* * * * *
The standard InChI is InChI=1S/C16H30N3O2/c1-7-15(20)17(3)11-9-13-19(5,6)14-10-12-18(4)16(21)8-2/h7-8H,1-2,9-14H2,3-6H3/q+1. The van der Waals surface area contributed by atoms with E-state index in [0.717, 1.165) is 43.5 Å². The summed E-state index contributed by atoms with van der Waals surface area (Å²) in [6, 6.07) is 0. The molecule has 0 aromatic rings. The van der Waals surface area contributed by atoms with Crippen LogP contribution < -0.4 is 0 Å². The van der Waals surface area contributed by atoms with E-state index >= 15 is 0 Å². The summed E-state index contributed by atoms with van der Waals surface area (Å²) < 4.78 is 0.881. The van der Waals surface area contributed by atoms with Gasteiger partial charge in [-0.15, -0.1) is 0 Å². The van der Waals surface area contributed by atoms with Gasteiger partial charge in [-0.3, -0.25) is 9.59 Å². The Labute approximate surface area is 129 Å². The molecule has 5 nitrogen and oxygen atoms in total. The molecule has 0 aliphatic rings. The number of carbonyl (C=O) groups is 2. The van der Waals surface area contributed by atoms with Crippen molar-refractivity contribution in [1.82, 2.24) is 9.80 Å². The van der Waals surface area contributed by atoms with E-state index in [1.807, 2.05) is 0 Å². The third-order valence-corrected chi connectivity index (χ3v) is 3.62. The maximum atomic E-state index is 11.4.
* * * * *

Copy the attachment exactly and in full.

The standard InChI is InChI=1S/C16H30N3O2/c1-7-15(20)17(3)11-9-13-19(5,6)14-10-12-18(4)16(21)8-2/h7-8H,1-2,9-14H2,3-6H3/q+1. The van der Waals surface area contributed by atoms with E-state index in [0.717, 1.165) is 43.5 Å². The summed E-state index contributed by atoms with van der Waals surface area (Å²) in [6, 6.07) is 0. The molecule has 0 aromatic rings. The van der Waals surface area contributed by atoms with Crippen LogP contribution < -0.4 is 0 Å². The van der Waals surface area contributed by atoms with E-state index >= 15 is 0 Å². The summed E-state index contributed by atoms with van der Waals surface area (Å²) < 4.78 is 0.881. The van der Waals surface area contributed by atoms with Gasteiger partial charge in [-0.15, -0.1) is 0 Å². The van der Waals surface area contributed by atoms with Gasteiger partial charge in [-0.3, -0.25) is 9.59 Å². The Labute approximate surface area is 129 Å². The molecule has 5 nitrogen and oxygen atoms in total. The molecule has 0 aliphatic rings. The number of carbonyl (C=O) groups is 2. The van der Waals surface area contributed by atoms with Crippen molar-refractivity contribution in [1.82, 2.24) is 9.80 Å². The van der Waals surface area contributed by atoms with E-state index in [1.807, 2.05) is 0 Å². The third-order valence-corrected chi connectivity index (χ3v) is 3.62. The maximum atomic E-state index is 11.4.